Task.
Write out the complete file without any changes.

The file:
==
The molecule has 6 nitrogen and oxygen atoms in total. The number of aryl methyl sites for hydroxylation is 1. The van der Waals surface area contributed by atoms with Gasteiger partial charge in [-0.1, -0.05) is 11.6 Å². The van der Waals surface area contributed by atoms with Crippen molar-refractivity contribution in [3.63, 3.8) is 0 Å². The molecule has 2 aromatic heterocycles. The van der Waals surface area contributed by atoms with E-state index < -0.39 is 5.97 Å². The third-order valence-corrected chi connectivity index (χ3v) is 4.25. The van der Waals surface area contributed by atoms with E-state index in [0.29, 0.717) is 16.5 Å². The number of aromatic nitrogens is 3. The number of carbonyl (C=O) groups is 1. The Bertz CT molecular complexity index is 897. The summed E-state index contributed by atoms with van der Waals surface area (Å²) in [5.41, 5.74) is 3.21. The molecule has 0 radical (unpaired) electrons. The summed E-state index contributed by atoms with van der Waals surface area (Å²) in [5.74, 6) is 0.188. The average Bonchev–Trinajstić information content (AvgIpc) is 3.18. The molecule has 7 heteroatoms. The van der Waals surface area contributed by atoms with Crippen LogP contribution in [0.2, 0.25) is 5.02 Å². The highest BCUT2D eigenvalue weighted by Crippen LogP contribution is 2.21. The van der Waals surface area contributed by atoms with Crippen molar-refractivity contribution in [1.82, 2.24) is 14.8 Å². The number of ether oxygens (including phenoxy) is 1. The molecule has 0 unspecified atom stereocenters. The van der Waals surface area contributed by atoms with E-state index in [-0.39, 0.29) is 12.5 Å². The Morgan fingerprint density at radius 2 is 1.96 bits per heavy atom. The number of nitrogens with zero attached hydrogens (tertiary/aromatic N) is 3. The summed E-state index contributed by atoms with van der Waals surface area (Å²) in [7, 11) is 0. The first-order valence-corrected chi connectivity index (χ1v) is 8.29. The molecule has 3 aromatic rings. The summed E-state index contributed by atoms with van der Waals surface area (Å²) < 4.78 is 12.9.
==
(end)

The molecule has 6 nitrogen and oxygen atoms in total. The number of aryl methyl sites for hydroxylation is 1. The van der Waals surface area contributed by atoms with Gasteiger partial charge in [-0.1, -0.05) is 11.6 Å². The van der Waals surface area contributed by atoms with Crippen molar-refractivity contribution in [3.63, 3.8) is 0 Å². The molecule has 2 aromatic heterocycles. The van der Waals surface area contributed by atoms with E-state index < -0.39 is 5.97 Å². The third-order valence-corrected chi connectivity index (χ3v) is 4.25. The van der Waals surface area contributed by atoms with E-state index in [0.29, 0.717) is 16.5 Å². The number of aromatic nitrogens is 3. The number of carbonyl (C=O) groups is 1. The Bertz CT molecular complexity index is 897. The summed E-state index contributed by atoms with van der Waals surface area (Å²) in [5.41, 5.74) is 3.21. The molecule has 0 radical (unpaired) electrons. The summed E-state index contributed by atoms with van der Waals surface area (Å²) in [5.74, 6) is 0.188. The average Bonchev–Trinajstić information content (AvgIpc) is 3.18. The molecule has 7 heteroatoms. The van der Waals surface area contributed by atoms with Crippen LogP contribution in [0.2, 0.25) is 5.02 Å². The highest BCUT2D eigenvalue weighted by Crippen LogP contribution is 2.21. The van der Waals surface area contributed by atoms with Crippen molar-refractivity contribution in [1.82, 2.24) is 14.8 Å². The number of ether oxygens (including phenoxy) is 1. The molecule has 0 unspecified atom stereocenters. The van der Waals surface area contributed by atoms with E-state index in [-0.39, 0.29) is 12.5 Å². The Morgan fingerprint density at radius 2 is 1.96 bits per heavy atom. The number of nitrogens with zero attached hydrogens (tertiary/aromatic N) is 3. The summed E-state index contributed by atoms with van der Waals surface area (Å²) in [7, 11) is 0. The first-order valence-corrected chi connectivity index (χ1v) is 8.29. The molecule has 3 aromatic rings. The summed E-state index contributed by atoms with van der Waals surface area (Å²) < 4.78 is 12.9.